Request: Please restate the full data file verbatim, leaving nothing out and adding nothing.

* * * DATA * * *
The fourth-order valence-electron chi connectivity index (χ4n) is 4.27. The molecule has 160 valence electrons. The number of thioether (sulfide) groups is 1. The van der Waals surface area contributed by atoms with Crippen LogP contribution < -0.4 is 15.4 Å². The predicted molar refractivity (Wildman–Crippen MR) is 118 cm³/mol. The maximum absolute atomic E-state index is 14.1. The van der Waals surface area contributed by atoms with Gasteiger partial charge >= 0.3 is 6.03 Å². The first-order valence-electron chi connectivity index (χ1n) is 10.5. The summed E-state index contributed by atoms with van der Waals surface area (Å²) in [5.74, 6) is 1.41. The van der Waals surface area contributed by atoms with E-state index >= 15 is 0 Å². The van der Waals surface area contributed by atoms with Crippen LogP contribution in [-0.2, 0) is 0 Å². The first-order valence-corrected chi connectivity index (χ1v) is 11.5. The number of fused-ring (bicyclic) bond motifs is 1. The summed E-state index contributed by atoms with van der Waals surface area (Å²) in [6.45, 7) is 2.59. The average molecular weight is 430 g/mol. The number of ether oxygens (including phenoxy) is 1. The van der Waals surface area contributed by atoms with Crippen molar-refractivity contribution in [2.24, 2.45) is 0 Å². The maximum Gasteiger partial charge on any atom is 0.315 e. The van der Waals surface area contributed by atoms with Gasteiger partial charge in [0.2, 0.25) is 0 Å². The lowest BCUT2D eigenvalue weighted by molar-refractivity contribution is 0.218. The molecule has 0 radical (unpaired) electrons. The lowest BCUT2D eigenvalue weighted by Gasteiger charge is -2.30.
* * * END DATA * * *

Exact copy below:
The fourth-order valence-electron chi connectivity index (χ4n) is 4.27. The molecule has 160 valence electrons. The number of thioether (sulfide) groups is 1. The van der Waals surface area contributed by atoms with Crippen LogP contribution < -0.4 is 15.4 Å². The predicted molar refractivity (Wildman–Crippen MR) is 118 cm³/mol. The maximum absolute atomic E-state index is 14.1. The van der Waals surface area contributed by atoms with Gasteiger partial charge >= 0.3 is 6.03 Å². The first-order valence-electron chi connectivity index (χ1n) is 10.5. The summed E-state index contributed by atoms with van der Waals surface area (Å²) in [5.74, 6) is 1.41. The van der Waals surface area contributed by atoms with E-state index >= 15 is 0 Å². The van der Waals surface area contributed by atoms with Crippen LogP contribution in [-0.2, 0) is 0 Å². The first-order valence-corrected chi connectivity index (χ1v) is 11.5. The number of fused-ring (bicyclic) bond motifs is 1. The summed E-state index contributed by atoms with van der Waals surface area (Å²) in [6.45, 7) is 2.59. The average molecular weight is 430 g/mol. The number of ether oxygens (including phenoxy) is 1. The van der Waals surface area contributed by atoms with Crippen molar-refractivity contribution in [2.24, 2.45) is 0 Å². The maximum Gasteiger partial charge on any atom is 0.315 e. The van der Waals surface area contributed by atoms with Gasteiger partial charge in [0.2, 0.25) is 0 Å². The lowest BCUT2D eigenvalue weighted by molar-refractivity contribution is 0.218. The molecule has 0 radical (unpaired) electrons. The lowest BCUT2D eigenvalue weighted by Gasteiger charge is -2.30.